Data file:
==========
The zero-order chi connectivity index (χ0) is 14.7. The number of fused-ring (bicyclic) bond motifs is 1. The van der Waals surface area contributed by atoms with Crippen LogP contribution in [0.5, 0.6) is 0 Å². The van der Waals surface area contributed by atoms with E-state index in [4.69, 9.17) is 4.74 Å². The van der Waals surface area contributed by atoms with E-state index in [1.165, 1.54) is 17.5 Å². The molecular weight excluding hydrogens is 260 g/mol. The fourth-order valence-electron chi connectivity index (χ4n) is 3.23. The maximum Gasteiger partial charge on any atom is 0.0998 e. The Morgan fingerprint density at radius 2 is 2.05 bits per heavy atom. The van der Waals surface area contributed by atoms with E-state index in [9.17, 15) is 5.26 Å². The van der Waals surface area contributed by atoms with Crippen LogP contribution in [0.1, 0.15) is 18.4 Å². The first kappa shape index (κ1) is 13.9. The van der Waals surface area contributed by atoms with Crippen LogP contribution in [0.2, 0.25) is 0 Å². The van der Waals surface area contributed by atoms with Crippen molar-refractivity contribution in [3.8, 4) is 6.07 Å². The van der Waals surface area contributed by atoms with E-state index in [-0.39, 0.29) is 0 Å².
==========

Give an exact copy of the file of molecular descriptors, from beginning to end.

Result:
The zero-order chi connectivity index (χ0) is 14.7. The number of fused-ring (bicyclic) bond motifs is 1. The van der Waals surface area contributed by atoms with Crippen LogP contribution in [0.5, 0.6) is 0 Å². The van der Waals surface area contributed by atoms with E-state index in [4.69, 9.17) is 4.74 Å². The van der Waals surface area contributed by atoms with E-state index in [1.165, 1.54) is 17.5 Å². The molecular weight excluding hydrogens is 260 g/mol. The fourth-order valence-electron chi connectivity index (χ4n) is 3.23. The maximum Gasteiger partial charge on any atom is 0.0998 e. The Morgan fingerprint density at radius 2 is 2.05 bits per heavy atom. The van der Waals surface area contributed by atoms with E-state index in [9.17, 15) is 5.26 Å². The van der Waals surface area contributed by atoms with Crippen LogP contribution in [0.1, 0.15) is 18.4 Å². The first kappa shape index (κ1) is 13.9. The van der Waals surface area contributed by atoms with Crippen LogP contribution in [0.2, 0.25) is 0 Å². The van der Waals surface area contributed by atoms with Crippen molar-refractivity contribution in [3.8, 4) is 6.07 Å². The van der Waals surface area contributed by atoms with E-state index in [-0.39, 0.29) is 0 Å².